Recent blog posts
Jun 27
Jun 13
Jun 06
May 31

Where's the Aloha in That? 
Hawaiian Electric has asked the Public Utilities Commission to approve a massive liquefied natural gas (LNG) project. The LNG would be imported from Tilbury Island in British Columbia and offloaded from a tanker in Mamala Bay. From there, the LNG would be delivered by a fleet of trucks to Oahu power plants, or driven to the harbor and shipped for burning on Maui and the Big Island. Hawaiian Electric's request is also tied to two other things: (1) approval of the NextEra merger; and (2) approval to spend more than $1.3 billion on retrofitting numerous power plants and other capital projects.
We agree with Governor Ige that LNG is a costly distraction:

LNG is a fossil fuel. LNG is imported. And any time or money spent on LNG is time and money not spent on renewable energy.

And very importantly, we will not put the neighborhoods of Pearl City, Waipahu, Iroquois Point, Ewa, Kapolei, Makakilo, Honokohai Hale and Ko Olina through years of permitting and siting battles for a fossil fuel plant.

So I have reached the conclusion that Hawaii does not need or want LNG in our future. It is time to focus all of our efforts on renewable energy and my administration will actively oppose the building of LNG facilities in Hawaii.

The LNG project will tie our future to importing massive quantities of fossil fuels for the next two decades or longer. But just as important, the LNG project will force us to keep exporting our environmental impacts instead of accelerating local solutions for clean energy.  
If we choose LNG, we will be responsible for emitting ton after ton of greenhouse gases like methane and carbon dioxide into the atmosphere. Those greenhouse gases are causing disasters like sea level rise, which is already swallowing islands in the Pacific. 
We will be responsible for the destruction of land and water used for oil and gas drilling. A 2016 study showed how oil and gas drilling in Western Canada is creating man-made earthquakes.    
We will be complicit in the building of huge LNG facilities proposed for places like Tilbury Island and around the world. Last year, one Canadian tribe unanimously voted to reject a $1 billion offer to build an LNG terminal that would have threatened the health of traditional fishing grounds.
If the answer is importing LNG, the question must be "what's the biggest mistake Hawaii can make?"

Review Hawaiian Electric's application:

May 23
May 16
May 10
May 02
Apr 25
Apr 20
Background: Proposed Laws to Accelerate Clean Energy Storage
Good news. Two energy storage bills have survived to the end of the legislative session.  
Bad news. Those two bills conflict with each other. Without your help, both may fail to even get a vote.
Senate Bill 2738 would raid the state's green energy loan fund to issue rebates when battery systems are installed at a home or business. This isn't the right approach. Money given away as rebates would never again be available for clean energy loans. The rebates would be limited only to energy storage using batteries. But there are other ways to store energy, such as in smart water heaters and air conditioners. We will be better off with more storage options.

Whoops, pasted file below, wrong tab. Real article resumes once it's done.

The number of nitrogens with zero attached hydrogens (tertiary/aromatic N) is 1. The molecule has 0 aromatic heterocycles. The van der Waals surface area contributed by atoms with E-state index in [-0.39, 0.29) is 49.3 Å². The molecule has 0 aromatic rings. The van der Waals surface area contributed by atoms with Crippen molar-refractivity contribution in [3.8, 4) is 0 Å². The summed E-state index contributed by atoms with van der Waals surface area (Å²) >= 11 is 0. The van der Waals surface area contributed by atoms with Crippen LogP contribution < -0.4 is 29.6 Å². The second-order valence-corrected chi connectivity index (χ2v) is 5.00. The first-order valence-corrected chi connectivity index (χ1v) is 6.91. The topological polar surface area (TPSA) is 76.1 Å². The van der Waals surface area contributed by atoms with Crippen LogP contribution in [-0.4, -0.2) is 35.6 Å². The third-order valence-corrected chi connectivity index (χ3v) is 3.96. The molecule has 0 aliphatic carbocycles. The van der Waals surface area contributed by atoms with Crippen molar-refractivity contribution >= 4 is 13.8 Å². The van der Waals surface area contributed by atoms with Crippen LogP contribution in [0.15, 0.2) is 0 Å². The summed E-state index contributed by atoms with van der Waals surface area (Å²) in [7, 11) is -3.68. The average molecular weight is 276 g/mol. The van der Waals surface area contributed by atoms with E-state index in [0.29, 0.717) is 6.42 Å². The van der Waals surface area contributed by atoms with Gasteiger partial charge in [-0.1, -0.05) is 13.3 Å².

House Bill 2291 would scale down the solar tax credits that have been so successful in moving Hawaii away from oil. Energy storage technologies would become eligible for the reduced tax credit. But we have a chicken and egg problem. The solar industry in Hawaii is facing severe limits on the amount of new solar energy it can install. Energy storage can help fix that situation, but scaling back renewable energy incentives could shrink the industry before more energy storage is installed. Moreover, this bill was originally slated to make sure that 100% renewable energy means 100% renewable energy, by closing a loophole that might allow for fossil fuel energy. The latest bill deleted that important fix.
Action Alert: Be Ready to Tell Legislators that you Support Energy Storage and 100% Clean Energy
In the coming week, a committee of senators and representatives will examine these two bills and try to reach agreement. Blue Planet needs support from a broad spectrum of residents and businesses, to let legislators know that Hawaii wants to accelerate energy storage and clean energy in a smart way.
We are working to build consensus on a bill that will:
  •  Provide tax credits to all types and sizes of clean energy storage
  •  Keep the state's green energy loan fund intact
  •  Close the fossil fuel loophole, and make sure that our 100% clean energy really means 100%
  •  Protect thousands of jobs and businesses in the solar energy industry

Stay tuned for an update from us on when and how you can make your voice heard!

Sign up here for Blue Planet advocacy updates.

Clearing the Path for Clean Energy